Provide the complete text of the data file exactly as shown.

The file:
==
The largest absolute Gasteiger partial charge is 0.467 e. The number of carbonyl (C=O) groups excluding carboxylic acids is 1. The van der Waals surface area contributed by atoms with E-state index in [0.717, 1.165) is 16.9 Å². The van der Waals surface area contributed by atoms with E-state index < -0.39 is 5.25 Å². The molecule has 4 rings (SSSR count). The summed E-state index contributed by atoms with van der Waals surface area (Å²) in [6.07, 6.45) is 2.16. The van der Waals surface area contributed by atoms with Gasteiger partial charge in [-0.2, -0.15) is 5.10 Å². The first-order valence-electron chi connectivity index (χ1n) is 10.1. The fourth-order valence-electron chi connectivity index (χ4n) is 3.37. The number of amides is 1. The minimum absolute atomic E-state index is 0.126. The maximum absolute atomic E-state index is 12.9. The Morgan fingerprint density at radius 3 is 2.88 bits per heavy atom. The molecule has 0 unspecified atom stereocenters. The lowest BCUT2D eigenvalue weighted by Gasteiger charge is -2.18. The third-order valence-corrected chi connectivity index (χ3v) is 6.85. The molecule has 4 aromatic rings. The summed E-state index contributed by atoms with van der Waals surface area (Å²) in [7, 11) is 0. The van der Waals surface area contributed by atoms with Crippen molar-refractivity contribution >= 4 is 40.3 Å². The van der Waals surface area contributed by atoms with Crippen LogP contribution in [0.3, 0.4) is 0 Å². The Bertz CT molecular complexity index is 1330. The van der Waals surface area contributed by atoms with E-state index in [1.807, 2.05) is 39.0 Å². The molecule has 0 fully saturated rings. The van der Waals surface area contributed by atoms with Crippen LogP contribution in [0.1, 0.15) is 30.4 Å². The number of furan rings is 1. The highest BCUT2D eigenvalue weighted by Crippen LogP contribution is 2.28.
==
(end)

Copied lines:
The largest absolute Gasteiger partial charge is 0.467 e. The number of carbonyl (C=O) groups excluding carboxylic acids is 1. The van der Waals surface area contributed by atoms with E-state index in [0.717, 1.165) is 16.9 Å². The van der Waals surface area contributed by atoms with E-state index < -0.39 is 5.25 Å². The molecule has 4 rings (SSSR count). The summed E-state index contributed by atoms with van der Waals surface area (Å²) in [6.07, 6.45) is 2.16. The van der Waals surface area contributed by atoms with Gasteiger partial charge in [-0.2, -0.15) is 5.10 Å². The first-order valence-electron chi connectivity index (χ1n) is 10.1. The fourth-order valence-electron chi connectivity index (χ4n) is 3.37. The number of amides is 1. The minimum absolute atomic E-state index is 0.126. The maximum absolute atomic E-state index is 12.9. The Morgan fingerprint density at radius 3 is 2.88 bits per heavy atom. The molecule has 0 unspecified atom stereocenters. The lowest BCUT2D eigenvalue weighted by Gasteiger charge is -2.18. The third-order valence-corrected chi connectivity index (χ3v) is 6.85. The molecule has 4 aromatic rings. The summed E-state index contributed by atoms with van der Waals surface area (Å²) in [7, 11) is 0. The van der Waals surface area contributed by atoms with Crippen molar-refractivity contribution >= 4 is 40.3 Å². The van der Waals surface area contributed by atoms with Crippen LogP contribution in [0.3, 0.4) is 0 Å². The Bertz CT molecular complexity index is 1330. The van der Waals surface area contributed by atoms with E-state index in [1.807, 2.05) is 39.0 Å². The molecule has 0 fully saturated rings. The van der Waals surface area contributed by atoms with Crippen LogP contribution in [0.1, 0.15) is 30.4 Å². The number of furan rings is 1. The highest BCUT2D eigenvalue weighted by Crippen LogP contribution is 2.28.